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*2017 Sept 5*

Compute the following definite integrals:

In this post, I'm going to lay out a few tricks that one can use to evaluate the definite integral of a function over an interval without actually finding the antiderivative of the function. I'll start with the first integral, which is called the *Gaussian Integral* after the mathematician *Carl Friedrich Gauss* who famously evaluated it. The derivation of its value is rather complicated, and uses a few tricks that would be hard to come up with on the spot.

Before deriving its value, it would be best to recall an identity that is used in the derivation: This identity is rather apparent, and can be proven easily using the distributive property of multiplication over addition. And because a definite integral is a limit of a sum, we can usually extend the properties of sums to definite integrals, and say that

Now we may begin.
We start by recognizing that the integral has a positive value since the graph of $e^{-x^2}$ is never dips below the $x$-axis, allowing us to say that it is equal to the square root of its own square:
and because the variable used in the integration does not matter, we may swap the $x$ in one of the integrals with a $y$:
Now we apply our sum identity to say that this is equal to
This is where the tricky part comes in. The double integral underneath the radical can be interpreted as representing a *volume* between a three-dimensional curve and the $x,y$ plane in the three-dimensional cartesian coordinate space. The curve would be $z=e^{-(x^2+y^2)}$, and here is what it would look like:

When we find the volume underneath it using the double integral that we are currently using, it is as if we are taking an infinite number of mutually parallel vertical slices, finding the cross-sectional area of each, and adding them all up to come up with a volume. However, the volume could instead be found by a different method - instead of taking an infinite number of plane slices, imagine how the double integral would look if we instead took an infinite number of "cookie cutter" slices by adding up the areas on the sides of an infinite number of cylinders inscribed under the curve. Suppose we take a cookie cutter in the shape of a cylinder with radius $r$ and punch it into this curve, with the axis of the cylinder lined up with the $z$-axis. The cylindrical "cross section" that we obtain will be the same all around, because the function can be expressed directly as a function of $r$ rather than of $x$ and $y$ - since $r=\sqrt{x^2+y^2}$, $z$ can instead be expressed as Which will be the height of our cylindrical cross-section. The radius of this cylindrical cross-section is $r$, so, since we now have the height of each cylinder, we can say that the surface area of each cylinder (excluding that of the bases) can be expressed as And since the area under the curve can be expressed as an infinite sum of infinitely many inscribed cylinders, with radius $r$ varying from $0$ to $\infty$, we can replace our double integral to get This integral is elementary to evaluate: Which is our final and beautiful answer.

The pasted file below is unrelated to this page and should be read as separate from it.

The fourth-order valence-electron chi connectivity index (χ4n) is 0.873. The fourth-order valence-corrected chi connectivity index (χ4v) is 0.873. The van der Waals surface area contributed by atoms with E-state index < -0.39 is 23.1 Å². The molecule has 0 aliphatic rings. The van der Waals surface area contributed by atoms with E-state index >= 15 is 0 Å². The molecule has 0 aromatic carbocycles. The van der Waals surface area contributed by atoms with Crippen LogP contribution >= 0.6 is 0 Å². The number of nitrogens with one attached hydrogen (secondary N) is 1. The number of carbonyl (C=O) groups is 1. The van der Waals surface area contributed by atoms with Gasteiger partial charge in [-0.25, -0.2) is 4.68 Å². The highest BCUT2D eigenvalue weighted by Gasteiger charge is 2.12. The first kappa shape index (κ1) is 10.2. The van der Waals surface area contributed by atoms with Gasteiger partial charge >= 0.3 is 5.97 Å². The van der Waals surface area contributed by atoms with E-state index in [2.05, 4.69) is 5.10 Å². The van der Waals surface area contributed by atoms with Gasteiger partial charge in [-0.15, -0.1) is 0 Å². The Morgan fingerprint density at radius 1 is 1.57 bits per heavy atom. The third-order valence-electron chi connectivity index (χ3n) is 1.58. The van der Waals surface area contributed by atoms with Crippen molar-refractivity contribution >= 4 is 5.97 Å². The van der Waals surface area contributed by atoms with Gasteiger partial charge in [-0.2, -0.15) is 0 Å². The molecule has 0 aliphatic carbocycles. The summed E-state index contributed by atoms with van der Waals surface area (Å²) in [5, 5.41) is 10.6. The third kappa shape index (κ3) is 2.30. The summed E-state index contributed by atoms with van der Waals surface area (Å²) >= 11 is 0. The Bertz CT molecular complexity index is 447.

Next up is the integral
The trick used to solve this one is recognizing that
This fact is easy to establish, and I will exclude the proof. If we substitute this into our original integral, we get
Now we may make use of the property of double integrals that allows us the *switch their order* under "normal" circumstances:
Now we may evaluate this double integral to get our answer. The innermost integral has an elementary antiderivative, which is given by
Again, this can be easily derived using integration by parts, and I will exclude the proof. This tells us that
and so our integral is transformed into
and so we have found the value of our second integral.

The two most difficult integrals are now completed. The next two can be evaluated simply using algebraic manipulation, and require no actual integration whatsoever - one can primarily use the properties of the integral to evaluate them, rather than the properties of the function being integrated.

Let us set the variable $I$ equal to the value of our first integral: This may seem intimidating at first, but it is actually quite easy to discover the trick once one begins to play with it. If we decompose our function using partial fractions, we end up with Now if we make the substitution $x\to\frac{\pi}{2}-x$ in the integral, we have Now we can use the property of integrals to change our equation into Do you recognize how our original integral has appeared? We can replace it with $I$ and obtain Now we have a linear equation, which can be solved readily:

Now we may consider the next integral: Let us now define $J$ as follows: and with the substitution $x\to 2x$, we have If we make the substitution $x\to \frac{\pi}{2}-x$ in the second integral, using the "interval-flipping" property of integrals mentioned in the solution of the last integral, we have and because of the symmetry of the sine function, and so we are left with another linear equation: and so is our answer.

The next integral is where ${ }$ represents the "fractional part" function.

The trick here is recognizing that the fractional part function can be defined using a piecewise function as and utilizing the following property of integrals: Using our piecewise definition of the fractional part function, we can say that and using the integral identity, we can split up our original integral into or and since each integral covers a single interval of the piecewise definition of ${\ln x}$, we can change each integral to Now we may evaluate the integrals that we are summing: Which can be evaluated easily as a geometric series: And this is our final answer.

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